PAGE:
Repluming Equipment Pad Questions

Wkessler

New member
Sep 23, 2020
2
Tupelo, MS
I am about to relocate my equipment to a new pad I am going to pour. I am doing this to move the equipment to a better place and in the relocation, I can remove some unneeded 90 and 45's & replace the valves with ones that do not require a wrench to turn (They are old and just very hard to operate).

During this time I am going to change my single speed pump to a variable speed pump with flow control.


Here is my question.

My pool has 1 1/2" plumming, what are the pro's & cons of doing the equipment pad in 2" plumming?

If this is a good idea I will be buying a new valve for my filter with 2" fittings.

Just opening up a thread to discuss this idea.

Thanks for any advice along the way.
 

cowboycasey

Gold Supporter
LifeTime Supporter
TFP Guide
Jul 3, 2013
5,298
Southern OK
Welcome to TFP :)

If everything is working now and you are happy with the pressures then no need to have 2 inch just at the pad... Just by changing out to a VS pump will help wonders in lowering your pressures... Great job on using the Jandy neverlube fittings and unions.. think about closing the pool and put a couple unions in to help with blowing the lines out of the suction side and pressure side...

Speaking of which, get some of these for your pump, makes it super simple to pull it out when needed


Stick around and check out the site :)

 

Jimrahbe

Mod Squad
TFP Expert
LifeTime Supporter
Jul 7, 2014
20,873
Bedford, TX
W,

Changing your above ground plumbing to 2" and getting rid of a few 90 degree fittings will have virtually no effect on the operation or your pool.. If it helps at all, it will be such a small amount you will not even notice.. That said.. it won't hurt anything either.. :mrgreen:

Keep in mind the most of the time, your VS pump will be running at a low RPM, so plumbing size just makes no difference.

Good luck with your project.

Thanks,

Jim R.
 

Dirk

Gold Supporter
TFP Guide
Nov 12, 2017
8,624
Central California
Pool Size
12300
Surface
Plaster
Chlorine
Salt Water Generator
SWG Type
Pentair Intellichlor IC-40
If you have room to spare, leave generous lengths of PVC between everything. Picture what would need to happen should one of your components need to be replaced. Some plumbers jam everything close together, and if one component goes bad, you sometimes need to replace more than that one because there's no way to cut in the new one. If there is enough PVC pipe between the bad component and the rest, you can cut the PVC and replace just the bad using PVC couplers.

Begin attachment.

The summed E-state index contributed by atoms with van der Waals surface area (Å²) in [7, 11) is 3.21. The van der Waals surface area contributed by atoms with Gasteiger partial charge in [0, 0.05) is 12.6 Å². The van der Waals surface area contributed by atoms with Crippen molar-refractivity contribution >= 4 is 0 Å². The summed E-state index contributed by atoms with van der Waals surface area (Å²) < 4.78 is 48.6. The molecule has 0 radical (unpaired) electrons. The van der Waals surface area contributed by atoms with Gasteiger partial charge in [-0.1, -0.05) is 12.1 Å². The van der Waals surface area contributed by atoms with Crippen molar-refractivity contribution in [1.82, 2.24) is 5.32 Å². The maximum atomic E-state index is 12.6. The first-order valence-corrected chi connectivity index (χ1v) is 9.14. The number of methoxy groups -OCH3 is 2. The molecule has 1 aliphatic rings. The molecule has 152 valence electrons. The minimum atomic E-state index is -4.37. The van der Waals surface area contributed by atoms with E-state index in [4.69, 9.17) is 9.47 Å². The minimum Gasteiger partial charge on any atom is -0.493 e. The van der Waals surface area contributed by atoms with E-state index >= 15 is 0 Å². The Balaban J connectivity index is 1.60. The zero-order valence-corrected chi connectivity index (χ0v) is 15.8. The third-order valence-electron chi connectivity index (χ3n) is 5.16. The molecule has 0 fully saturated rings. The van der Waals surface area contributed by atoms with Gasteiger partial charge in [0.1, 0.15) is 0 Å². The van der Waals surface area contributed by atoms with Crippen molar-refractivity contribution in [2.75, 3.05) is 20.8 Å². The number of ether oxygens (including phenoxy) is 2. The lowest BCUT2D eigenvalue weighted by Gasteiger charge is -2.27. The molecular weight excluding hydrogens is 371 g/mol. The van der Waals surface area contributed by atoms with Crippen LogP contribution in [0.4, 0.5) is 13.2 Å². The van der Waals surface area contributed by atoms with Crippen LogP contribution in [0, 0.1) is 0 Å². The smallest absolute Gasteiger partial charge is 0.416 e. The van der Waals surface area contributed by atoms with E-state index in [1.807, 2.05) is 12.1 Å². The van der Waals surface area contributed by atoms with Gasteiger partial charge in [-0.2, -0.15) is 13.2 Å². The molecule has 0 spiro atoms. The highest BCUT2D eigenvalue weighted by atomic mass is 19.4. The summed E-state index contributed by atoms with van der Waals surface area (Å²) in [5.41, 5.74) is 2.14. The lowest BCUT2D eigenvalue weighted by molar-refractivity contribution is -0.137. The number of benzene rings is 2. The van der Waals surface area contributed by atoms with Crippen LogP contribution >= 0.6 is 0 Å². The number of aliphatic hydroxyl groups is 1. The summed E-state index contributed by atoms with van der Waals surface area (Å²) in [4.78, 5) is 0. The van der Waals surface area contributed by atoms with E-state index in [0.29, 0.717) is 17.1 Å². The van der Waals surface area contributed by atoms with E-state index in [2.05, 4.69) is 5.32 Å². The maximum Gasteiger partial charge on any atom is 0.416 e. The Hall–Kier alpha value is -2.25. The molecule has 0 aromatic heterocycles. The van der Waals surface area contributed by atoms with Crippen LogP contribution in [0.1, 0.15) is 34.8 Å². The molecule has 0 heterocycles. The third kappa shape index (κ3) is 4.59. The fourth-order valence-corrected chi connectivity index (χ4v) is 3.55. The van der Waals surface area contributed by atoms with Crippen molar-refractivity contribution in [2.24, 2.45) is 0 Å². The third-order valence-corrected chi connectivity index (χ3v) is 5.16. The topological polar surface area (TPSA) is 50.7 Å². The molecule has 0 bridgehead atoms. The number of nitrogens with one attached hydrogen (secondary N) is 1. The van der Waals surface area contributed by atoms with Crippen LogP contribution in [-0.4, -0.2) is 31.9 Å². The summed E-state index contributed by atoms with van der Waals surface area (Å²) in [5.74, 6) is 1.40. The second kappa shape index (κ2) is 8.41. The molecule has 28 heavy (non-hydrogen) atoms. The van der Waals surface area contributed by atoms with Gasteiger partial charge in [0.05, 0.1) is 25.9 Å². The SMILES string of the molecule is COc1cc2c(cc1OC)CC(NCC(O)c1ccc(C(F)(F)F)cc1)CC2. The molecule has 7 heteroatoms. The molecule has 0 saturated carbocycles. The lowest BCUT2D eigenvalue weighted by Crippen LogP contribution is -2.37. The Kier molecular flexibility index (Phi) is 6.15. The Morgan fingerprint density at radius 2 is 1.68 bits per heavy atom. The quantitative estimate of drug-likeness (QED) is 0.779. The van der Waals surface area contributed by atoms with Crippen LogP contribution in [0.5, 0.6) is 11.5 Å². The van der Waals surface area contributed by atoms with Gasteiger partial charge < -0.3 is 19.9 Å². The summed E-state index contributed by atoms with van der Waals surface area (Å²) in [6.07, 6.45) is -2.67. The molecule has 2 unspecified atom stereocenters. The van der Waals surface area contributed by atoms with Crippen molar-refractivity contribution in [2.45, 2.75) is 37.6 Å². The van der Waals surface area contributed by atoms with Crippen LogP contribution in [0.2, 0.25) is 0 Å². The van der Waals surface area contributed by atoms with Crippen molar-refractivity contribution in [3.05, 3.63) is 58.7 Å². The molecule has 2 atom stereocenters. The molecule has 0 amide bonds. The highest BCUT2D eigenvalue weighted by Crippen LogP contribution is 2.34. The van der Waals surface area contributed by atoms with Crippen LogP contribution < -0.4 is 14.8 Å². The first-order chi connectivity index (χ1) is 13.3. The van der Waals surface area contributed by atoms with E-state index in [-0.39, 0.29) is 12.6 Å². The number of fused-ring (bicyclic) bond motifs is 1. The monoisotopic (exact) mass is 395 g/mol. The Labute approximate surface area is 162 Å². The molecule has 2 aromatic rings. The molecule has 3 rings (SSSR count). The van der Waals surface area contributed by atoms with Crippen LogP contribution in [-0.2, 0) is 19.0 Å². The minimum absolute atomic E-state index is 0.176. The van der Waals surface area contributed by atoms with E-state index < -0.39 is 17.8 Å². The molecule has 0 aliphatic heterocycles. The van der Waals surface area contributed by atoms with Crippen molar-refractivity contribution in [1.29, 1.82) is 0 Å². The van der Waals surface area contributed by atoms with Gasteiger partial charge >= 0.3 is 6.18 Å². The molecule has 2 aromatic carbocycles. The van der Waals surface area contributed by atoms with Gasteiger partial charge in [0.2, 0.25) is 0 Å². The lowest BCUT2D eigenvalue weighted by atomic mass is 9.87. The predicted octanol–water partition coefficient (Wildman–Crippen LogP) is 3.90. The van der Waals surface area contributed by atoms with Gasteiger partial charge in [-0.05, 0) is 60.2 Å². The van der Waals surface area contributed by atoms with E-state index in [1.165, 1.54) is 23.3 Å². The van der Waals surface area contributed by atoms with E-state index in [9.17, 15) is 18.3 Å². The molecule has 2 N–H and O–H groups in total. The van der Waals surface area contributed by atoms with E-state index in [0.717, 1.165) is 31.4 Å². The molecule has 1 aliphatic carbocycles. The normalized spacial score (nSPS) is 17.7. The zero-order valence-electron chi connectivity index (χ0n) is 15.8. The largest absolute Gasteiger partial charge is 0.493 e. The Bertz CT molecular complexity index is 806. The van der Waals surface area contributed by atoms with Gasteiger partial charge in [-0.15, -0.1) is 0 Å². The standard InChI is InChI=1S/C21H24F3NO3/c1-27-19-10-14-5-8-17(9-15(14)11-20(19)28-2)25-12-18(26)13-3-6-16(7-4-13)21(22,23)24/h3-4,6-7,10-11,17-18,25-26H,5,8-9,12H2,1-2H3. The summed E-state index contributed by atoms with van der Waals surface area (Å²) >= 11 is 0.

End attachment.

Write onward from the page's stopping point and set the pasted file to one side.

Have a look at your old pad, and you'll probably see what I mean if some of your gear is glued closely together.

Take this opportunity to rid your system of any funky ball valves. Reassess the plumbing scheme for improvements. Like replacing two two-way valves with one three-way. Plot out the location of things for easier access: for valve adjustments, SWG control and cleaning, filter cleanings, gauge reading, etc. Things of that nature.

Consider a heater bypass if you have a heater. Heaters can really add a lot of resistance and you'll be able to dial down the pump in the off season if there is a bypass.

Get rid of any unneeded check valves.

I agree with what Jim is telling you 100%, but I would go to 2" anyway, and I'd use sweep 90s to further improve flow (just to get his goat! ;) ). Between that and a heater bypass, you might actually notice improvement (better flow = lower RPMs = less $). As Jim points out, the difference would be minimal, and might not even recoup the added cost of the PVC for many moons.

If you post some pictures of your existing pad, and fill in you signature with details about your pool, we might be able to catch some other things.
 

Wkessler

New member
Sep 23, 2020
2
Tupelo, MS
I do not have a heater, but when I pour the pad I am adding enough space for that if we decide to add one later.

I agree on adding space, mine is very cramped and on top of each other.

I was thinking of adding a Flowvis for when I upgrade my pump I can see the flow. However, will I even need that if I put in a pump with flow control?

I had planned on the sweep 90's and rebuilding the manifold on the suction side to reduce the T's they used and using a 4-way coupler if I can get everything to line up. Thoughts? Use a 4way on the suction side or build it with them all in line using T's and a 90 on the last pipe?

I have 2 skimmers and 1 main drain on the suction side.